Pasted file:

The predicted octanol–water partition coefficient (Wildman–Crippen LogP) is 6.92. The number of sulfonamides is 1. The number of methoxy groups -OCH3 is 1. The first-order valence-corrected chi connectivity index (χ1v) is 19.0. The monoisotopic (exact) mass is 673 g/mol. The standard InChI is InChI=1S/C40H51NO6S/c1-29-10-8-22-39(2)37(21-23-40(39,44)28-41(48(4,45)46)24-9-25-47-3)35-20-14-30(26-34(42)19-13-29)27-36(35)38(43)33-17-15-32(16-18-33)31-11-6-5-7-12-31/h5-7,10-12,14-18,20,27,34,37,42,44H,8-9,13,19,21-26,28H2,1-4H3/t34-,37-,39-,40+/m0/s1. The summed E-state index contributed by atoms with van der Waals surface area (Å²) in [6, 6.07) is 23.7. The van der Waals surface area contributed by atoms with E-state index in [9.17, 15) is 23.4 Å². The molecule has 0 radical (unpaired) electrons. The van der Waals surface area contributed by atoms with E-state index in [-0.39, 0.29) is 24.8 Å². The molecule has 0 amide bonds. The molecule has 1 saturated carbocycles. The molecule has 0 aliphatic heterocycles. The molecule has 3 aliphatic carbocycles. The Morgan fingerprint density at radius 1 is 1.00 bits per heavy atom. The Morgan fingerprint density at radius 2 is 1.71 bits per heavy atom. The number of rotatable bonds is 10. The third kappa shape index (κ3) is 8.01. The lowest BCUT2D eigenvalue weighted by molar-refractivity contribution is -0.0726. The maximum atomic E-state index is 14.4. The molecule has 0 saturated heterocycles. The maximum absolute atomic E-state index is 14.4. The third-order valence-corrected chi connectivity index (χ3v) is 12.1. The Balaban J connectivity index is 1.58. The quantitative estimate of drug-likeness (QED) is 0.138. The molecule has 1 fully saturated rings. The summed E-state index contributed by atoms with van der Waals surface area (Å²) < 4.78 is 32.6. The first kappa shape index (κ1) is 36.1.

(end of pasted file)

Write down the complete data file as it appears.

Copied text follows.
The predicted octanol–water partition coefficient (Wildman–Crippen LogP) is 6.92. The number of sulfonamides is 1. The number of methoxy groups -OCH3 is 1. The first-order valence-corrected chi connectivity index (χ1v) is 19.0. The monoisotopic (exact) mass is 673 g/mol. The standard InChI is InChI=1S/C40H51NO6S/c1-29-10-8-22-39(2)37(21-23-40(39,44)28-41(48(4,45)46)24-9-25-47-3)35-20-14-30(26-34(42)19-13-29)27-36(35)38(43)33-17-15-32(16-18-33)31-11-6-5-7-12-31/h5-7,10-12,14-18,20,27,34,37,42,44H,8-9,13,19,21-26,28H2,1-4H3/t34-,37-,39-,40+/m0/s1. The summed E-state index contributed by atoms with van der Waals surface area (Å²) in [6, 6.07) is 23.7. The van der Waals surface area contributed by atoms with E-state index in [9.17, 15) is 23.4 Å². The molecule has 0 radical (unpaired) electrons. The van der Waals surface area contributed by atoms with E-state index in [-0.39, 0.29) is 24.8 Å². The molecule has 0 amide bonds. The molecule has 1 saturated carbocycles. The molecule has 0 aliphatic heterocycles. The molecule has 3 aliphatic carbocycles. The Morgan fingerprint density at radius 1 is 1.00 bits per heavy atom. The Morgan fingerprint density at radius 2 is 1.71 bits per heavy atom. The number of rotatable bonds is 10. The third kappa shape index (κ3) is 8.01. The lowest BCUT2D eigenvalue weighted by molar-refractivity contribution is -0.0726. The maximum atomic E-state index is 14.4. The molecule has 0 saturated heterocycles. The maximum absolute atomic E-state index is 14.4. The third-order valence-corrected chi connectivity index (χ3v) is 12.1. The Balaban J connectivity index is 1.58. The quantitative estimate of drug-likeness (QED) is 0.138. The molecule has 1 fully saturated rings. The summed E-state index contributed by atoms with van der Waals surface area (Å²) < 4.78 is 32.6. The first kappa shape index (κ1) is 36.1.